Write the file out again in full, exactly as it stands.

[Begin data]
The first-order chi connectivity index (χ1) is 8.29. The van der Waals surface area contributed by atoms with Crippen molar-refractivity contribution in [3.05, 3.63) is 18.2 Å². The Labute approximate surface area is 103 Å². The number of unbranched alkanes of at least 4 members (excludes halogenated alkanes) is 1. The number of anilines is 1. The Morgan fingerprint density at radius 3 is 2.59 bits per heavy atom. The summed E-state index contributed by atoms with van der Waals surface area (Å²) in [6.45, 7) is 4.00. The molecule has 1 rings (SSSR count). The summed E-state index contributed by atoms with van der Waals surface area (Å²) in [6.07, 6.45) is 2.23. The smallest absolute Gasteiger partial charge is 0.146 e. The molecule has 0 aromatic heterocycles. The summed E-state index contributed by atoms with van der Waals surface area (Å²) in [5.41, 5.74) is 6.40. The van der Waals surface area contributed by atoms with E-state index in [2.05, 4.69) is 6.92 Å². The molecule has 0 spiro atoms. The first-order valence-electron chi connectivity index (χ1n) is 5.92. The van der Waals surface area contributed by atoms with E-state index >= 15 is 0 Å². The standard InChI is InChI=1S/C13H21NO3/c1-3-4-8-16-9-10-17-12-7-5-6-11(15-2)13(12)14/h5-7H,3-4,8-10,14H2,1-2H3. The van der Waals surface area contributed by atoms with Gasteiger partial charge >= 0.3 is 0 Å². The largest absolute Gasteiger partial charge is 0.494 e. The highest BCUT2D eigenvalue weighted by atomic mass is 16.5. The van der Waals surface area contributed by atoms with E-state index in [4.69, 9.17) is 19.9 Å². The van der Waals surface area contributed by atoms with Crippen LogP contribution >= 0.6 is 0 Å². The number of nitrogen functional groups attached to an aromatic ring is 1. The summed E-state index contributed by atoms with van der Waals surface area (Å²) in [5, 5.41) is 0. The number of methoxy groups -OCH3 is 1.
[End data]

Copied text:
The first-order chi connectivity index (χ1) is 8.29. The van der Waals surface area contributed by atoms with Crippen molar-refractivity contribution in [3.05, 3.63) is 18.2 Å². The Labute approximate surface area is 103 Å². The number of unbranched alkanes of at least 4 members (excludes halogenated alkanes) is 1. The number of anilines is 1. The Morgan fingerprint density at radius 3 is 2.59 bits per heavy atom. The summed E-state index contributed by atoms with van der Waals surface area (Å²) in [6.45, 7) is 4.00. The molecule has 1 rings (SSSR count). The summed E-state index contributed by atoms with van der Waals surface area (Å²) in [6.07, 6.45) is 2.23. The smallest absolute Gasteiger partial charge is 0.146 e. The molecule has 0 aromatic heterocycles. The summed E-state index contributed by atoms with van der Waals surface area (Å²) in [5.41, 5.74) is 6.40. The van der Waals surface area contributed by atoms with E-state index in [2.05, 4.69) is 6.92 Å². The molecule has 0 spiro atoms. The first-order valence-electron chi connectivity index (χ1n) is 5.92. The van der Waals surface area contributed by atoms with E-state index >= 15 is 0 Å². The standard InChI is InChI=1S/C13H21NO3/c1-3-4-8-16-9-10-17-12-7-5-6-11(15-2)13(12)14/h5-7H,3-4,8-10,14H2,1-2H3. The van der Waals surface area contributed by atoms with Gasteiger partial charge >= 0.3 is 0 Å². The largest absolute Gasteiger partial charge is 0.494 e. The highest BCUT2D eigenvalue weighted by atomic mass is 16.5. The van der Waals surface area contributed by atoms with E-state index in [4.69, 9.17) is 19.9 Å². The van der Waals surface area contributed by atoms with Crippen LogP contribution >= 0.6 is 0 Å². The number of nitrogen functional groups attached to an aromatic ring is 1. The summed E-state index contributed by atoms with van der Waals surface area (Å²) in [5, 5.41) is 0. The number of methoxy groups -OCH3 is 1.